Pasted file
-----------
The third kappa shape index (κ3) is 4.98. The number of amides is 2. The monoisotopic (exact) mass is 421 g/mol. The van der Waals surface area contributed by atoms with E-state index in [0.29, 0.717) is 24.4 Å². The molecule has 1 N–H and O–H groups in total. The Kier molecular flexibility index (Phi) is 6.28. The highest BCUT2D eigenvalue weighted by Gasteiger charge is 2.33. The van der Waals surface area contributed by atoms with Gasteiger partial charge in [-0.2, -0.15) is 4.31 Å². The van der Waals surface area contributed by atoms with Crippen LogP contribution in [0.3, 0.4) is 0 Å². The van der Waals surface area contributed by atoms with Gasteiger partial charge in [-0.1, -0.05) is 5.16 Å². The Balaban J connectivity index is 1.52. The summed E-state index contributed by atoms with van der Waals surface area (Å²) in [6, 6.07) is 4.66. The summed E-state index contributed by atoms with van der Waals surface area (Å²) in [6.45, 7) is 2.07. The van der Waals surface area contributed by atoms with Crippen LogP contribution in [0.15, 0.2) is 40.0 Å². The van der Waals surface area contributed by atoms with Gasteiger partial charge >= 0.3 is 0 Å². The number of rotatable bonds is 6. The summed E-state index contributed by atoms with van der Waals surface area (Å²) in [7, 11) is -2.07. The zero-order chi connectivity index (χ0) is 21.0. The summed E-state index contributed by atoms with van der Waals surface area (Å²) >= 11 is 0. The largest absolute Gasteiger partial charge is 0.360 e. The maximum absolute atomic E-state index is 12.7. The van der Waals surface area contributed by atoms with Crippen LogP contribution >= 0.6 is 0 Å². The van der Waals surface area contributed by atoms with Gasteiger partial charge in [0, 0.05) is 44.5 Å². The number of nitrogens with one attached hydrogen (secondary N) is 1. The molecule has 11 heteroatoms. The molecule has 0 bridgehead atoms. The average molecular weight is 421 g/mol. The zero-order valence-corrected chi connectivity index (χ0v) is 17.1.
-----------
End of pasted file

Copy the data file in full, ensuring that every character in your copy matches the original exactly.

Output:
The third kappa shape index (κ3) is 4.98. The number of amides is 2. The monoisotopic (exact) mass is 421 g/mol. The van der Waals surface area contributed by atoms with E-state index in [0.29, 0.717) is 24.4 Å². The molecule has 1 N–H and O–H groups in total. The Kier molecular flexibility index (Phi) is 6.28. The highest BCUT2D eigenvalue weighted by Gasteiger charge is 2.33. The van der Waals surface area contributed by atoms with Gasteiger partial charge in [-0.2, -0.15) is 4.31 Å². The van der Waals surface area contributed by atoms with Crippen LogP contribution in [0.3, 0.4) is 0 Å². The van der Waals surface area contributed by atoms with Gasteiger partial charge in [-0.1, -0.05) is 5.16 Å². The Balaban J connectivity index is 1.52. The summed E-state index contributed by atoms with van der Waals surface area (Å²) in [6, 6.07) is 4.66. The summed E-state index contributed by atoms with van der Waals surface area (Å²) in [6.45, 7) is 2.07. The van der Waals surface area contributed by atoms with Crippen LogP contribution in [0.15, 0.2) is 40.0 Å². The van der Waals surface area contributed by atoms with Gasteiger partial charge >= 0.3 is 0 Å². The number of rotatable bonds is 6. The summed E-state index contributed by atoms with van der Waals surface area (Å²) in [7, 11) is -2.07. The zero-order chi connectivity index (χ0) is 21.0. The summed E-state index contributed by atoms with van der Waals surface area (Å²) >= 11 is 0. The largest absolute Gasteiger partial charge is 0.360 e. The maximum absolute atomic E-state index is 12.7. The van der Waals surface area contributed by atoms with Crippen LogP contribution >= 0.6 is 0 Å². The van der Waals surface area contributed by atoms with Gasteiger partial charge in [0, 0.05) is 44.5 Å². The number of nitrogens with one attached hydrogen (secondary N) is 1. The molecule has 11 heteroatoms. The molecule has 0 bridgehead atoms. The average molecular weight is 421 g/mol. The zero-order valence-corrected chi connectivity index (χ0v) is 17.1.